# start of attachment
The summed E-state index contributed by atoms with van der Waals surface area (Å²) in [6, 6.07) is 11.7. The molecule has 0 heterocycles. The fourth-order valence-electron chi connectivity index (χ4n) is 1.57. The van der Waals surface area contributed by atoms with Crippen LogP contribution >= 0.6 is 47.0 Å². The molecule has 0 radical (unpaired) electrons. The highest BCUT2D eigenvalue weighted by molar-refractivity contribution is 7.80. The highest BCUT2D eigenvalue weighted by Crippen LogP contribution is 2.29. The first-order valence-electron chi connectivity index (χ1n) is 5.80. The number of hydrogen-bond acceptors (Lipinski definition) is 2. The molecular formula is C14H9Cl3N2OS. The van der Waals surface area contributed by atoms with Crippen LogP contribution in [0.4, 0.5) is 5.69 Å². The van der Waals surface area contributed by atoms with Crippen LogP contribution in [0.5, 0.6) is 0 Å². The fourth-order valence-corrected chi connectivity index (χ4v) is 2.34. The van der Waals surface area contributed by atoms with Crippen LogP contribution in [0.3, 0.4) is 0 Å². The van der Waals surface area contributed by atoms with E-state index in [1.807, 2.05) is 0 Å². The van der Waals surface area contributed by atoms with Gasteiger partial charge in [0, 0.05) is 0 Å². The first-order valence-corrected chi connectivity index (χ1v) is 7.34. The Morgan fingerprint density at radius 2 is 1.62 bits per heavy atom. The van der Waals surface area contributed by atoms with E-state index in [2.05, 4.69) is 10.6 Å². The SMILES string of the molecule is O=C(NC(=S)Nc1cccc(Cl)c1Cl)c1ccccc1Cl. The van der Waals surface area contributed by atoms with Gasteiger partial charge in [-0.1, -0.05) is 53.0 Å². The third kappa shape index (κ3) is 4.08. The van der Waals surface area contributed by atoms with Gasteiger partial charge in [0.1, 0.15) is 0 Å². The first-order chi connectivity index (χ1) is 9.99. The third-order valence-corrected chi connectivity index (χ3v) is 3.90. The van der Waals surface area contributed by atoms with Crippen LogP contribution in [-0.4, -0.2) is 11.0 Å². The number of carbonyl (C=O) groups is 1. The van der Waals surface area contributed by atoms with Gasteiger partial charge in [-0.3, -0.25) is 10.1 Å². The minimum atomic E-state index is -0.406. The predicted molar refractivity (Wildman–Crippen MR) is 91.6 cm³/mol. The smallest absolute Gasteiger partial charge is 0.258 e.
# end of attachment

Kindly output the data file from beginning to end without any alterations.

The summed E-state index contributed by atoms with van der Waals surface area (Å²) in [6, 6.07) is 11.7. The molecule has 0 heterocycles. The fourth-order valence-electron chi connectivity index (χ4n) is 1.57. The van der Waals surface area contributed by atoms with Crippen LogP contribution >= 0.6 is 47.0 Å². The molecule has 0 radical (unpaired) electrons. The highest BCUT2D eigenvalue weighted by molar-refractivity contribution is 7.80. The highest BCUT2D eigenvalue weighted by Crippen LogP contribution is 2.29. The first-order valence-electron chi connectivity index (χ1n) is 5.80. The number of hydrogen-bond acceptors (Lipinski definition) is 2. The molecular formula is C14H9Cl3N2OS. The van der Waals surface area contributed by atoms with Crippen LogP contribution in [0.4, 0.5) is 5.69 Å². The van der Waals surface area contributed by atoms with Crippen LogP contribution in [0.5, 0.6) is 0 Å². The fourth-order valence-corrected chi connectivity index (χ4v) is 2.34. The van der Waals surface area contributed by atoms with Crippen LogP contribution in [0.3, 0.4) is 0 Å². The van der Waals surface area contributed by atoms with E-state index in [1.807, 2.05) is 0 Å². The van der Waals surface area contributed by atoms with Gasteiger partial charge in [0, 0.05) is 0 Å². The first-order valence-corrected chi connectivity index (χ1v) is 7.34. The Morgan fingerprint density at radius 2 is 1.62 bits per heavy atom. The van der Waals surface area contributed by atoms with E-state index in [2.05, 4.69) is 10.6 Å². The SMILES string of the molecule is O=C(NC(=S)Nc1cccc(Cl)c1Cl)c1ccccc1Cl. The van der Waals surface area contributed by atoms with Gasteiger partial charge in [-0.1, -0.05) is 53.0 Å². The third kappa shape index (κ3) is 4.08. The van der Waals surface area contributed by atoms with Gasteiger partial charge in [0.1, 0.15) is 0 Å². The first-order chi connectivity index (χ1) is 9.99. The third-order valence-corrected chi connectivity index (χ3v) is 3.90. The van der Waals surface area contributed by atoms with Crippen LogP contribution in [-0.4, -0.2) is 11.0 Å². The number of carbonyl (C=O) groups is 1. The van der Waals surface area contributed by atoms with Gasteiger partial charge in [-0.3, -0.25) is 10.1 Å². The minimum atomic E-state index is -0.406. The predicted molar refractivity (Wildman–Crippen MR) is 91.6 cm³/mol. The smallest absolute Gasteiger partial charge is 0.258 e.